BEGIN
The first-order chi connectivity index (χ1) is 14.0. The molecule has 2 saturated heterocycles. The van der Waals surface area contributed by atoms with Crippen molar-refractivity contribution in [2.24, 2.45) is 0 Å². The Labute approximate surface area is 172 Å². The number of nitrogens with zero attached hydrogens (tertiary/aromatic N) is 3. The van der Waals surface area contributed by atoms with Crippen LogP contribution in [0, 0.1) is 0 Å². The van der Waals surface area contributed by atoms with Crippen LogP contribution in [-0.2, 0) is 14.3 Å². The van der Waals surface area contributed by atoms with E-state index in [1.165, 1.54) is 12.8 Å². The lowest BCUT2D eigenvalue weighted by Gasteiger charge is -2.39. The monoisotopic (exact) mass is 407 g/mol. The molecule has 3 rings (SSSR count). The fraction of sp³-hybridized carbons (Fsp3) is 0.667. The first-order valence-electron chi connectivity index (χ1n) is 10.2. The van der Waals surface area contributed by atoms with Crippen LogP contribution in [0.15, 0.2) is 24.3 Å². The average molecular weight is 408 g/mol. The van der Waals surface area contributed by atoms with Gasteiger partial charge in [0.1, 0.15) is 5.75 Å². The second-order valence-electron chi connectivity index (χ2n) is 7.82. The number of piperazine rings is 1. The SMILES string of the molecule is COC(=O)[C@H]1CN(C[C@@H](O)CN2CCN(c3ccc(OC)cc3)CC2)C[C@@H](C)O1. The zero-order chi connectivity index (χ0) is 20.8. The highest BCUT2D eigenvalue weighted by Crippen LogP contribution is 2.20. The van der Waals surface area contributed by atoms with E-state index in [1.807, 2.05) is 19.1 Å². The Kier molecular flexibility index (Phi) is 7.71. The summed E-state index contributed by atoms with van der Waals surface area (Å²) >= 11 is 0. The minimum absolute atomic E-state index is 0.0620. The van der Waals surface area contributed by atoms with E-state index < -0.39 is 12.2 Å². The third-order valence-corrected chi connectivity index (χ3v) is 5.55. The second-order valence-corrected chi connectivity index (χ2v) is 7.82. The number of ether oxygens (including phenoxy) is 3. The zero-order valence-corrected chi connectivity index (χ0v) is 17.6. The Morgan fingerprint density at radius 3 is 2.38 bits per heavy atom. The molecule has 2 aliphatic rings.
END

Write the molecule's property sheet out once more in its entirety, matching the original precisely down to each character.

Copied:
The first-order chi connectivity index (χ1) is 14.0. The molecule has 2 saturated heterocycles. The van der Waals surface area contributed by atoms with Crippen molar-refractivity contribution in [2.24, 2.45) is 0 Å². The Labute approximate surface area is 172 Å². The number of nitrogens with zero attached hydrogens (tertiary/aromatic N) is 3. The van der Waals surface area contributed by atoms with Crippen LogP contribution in [0, 0.1) is 0 Å². The van der Waals surface area contributed by atoms with Crippen LogP contribution in [-0.2, 0) is 14.3 Å². The van der Waals surface area contributed by atoms with E-state index in [1.165, 1.54) is 12.8 Å². The lowest BCUT2D eigenvalue weighted by Gasteiger charge is -2.39. The monoisotopic (exact) mass is 407 g/mol. The molecule has 3 rings (SSSR count). The fraction of sp³-hybridized carbons (Fsp3) is 0.667. The first-order valence-electron chi connectivity index (χ1n) is 10.2. The van der Waals surface area contributed by atoms with Crippen LogP contribution in [0.15, 0.2) is 24.3 Å². The average molecular weight is 408 g/mol. The van der Waals surface area contributed by atoms with Gasteiger partial charge in [0.1, 0.15) is 5.75 Å². The second-order valence-electron chi connectivity index (χ2n) is 7.82. The number of piperazine rings is 1. The SMILES string of the molecule is COC(=O)[C@H]1CN(C[C@@H](O)CN2CCN(c3ccc(OC)cc3)CC2)C[C@@H](C)O1. The zero-order chi connectivity index (χ0) is 20.8. The highest BCUT2D eigenvalue weighted by Crippen LogP contribution is 2.20. The van der Waals surface area contributed by atoms with E-state index in [1.807, 2.05) is 19.1 Å². The Kier molecular flexibility index (Phi) is 7.71. The summed E-state index contributed by atoms with van der Waals surface area (Å²) >= 11 is 0. The minimum absolute atomic E-state index is 0.0620. The van der Waals surface area contributed by atoms with E-state index < -0.39 is 12.2 Å². The third-order valence-corrected chi connectivity index (χ3v) is 5.55. The second-order valence-corrected chi connectivity index (χ2v) is 7.82. The number of ether oxygens (including phenoxy) is 3. The zero-order valence-corrected chi connectivity index (χ0v) is 17.6. The Morgan fingerprint density at radius 3 is 2.38 bits per heavy atom. The molecule has 2 aliphatic rings.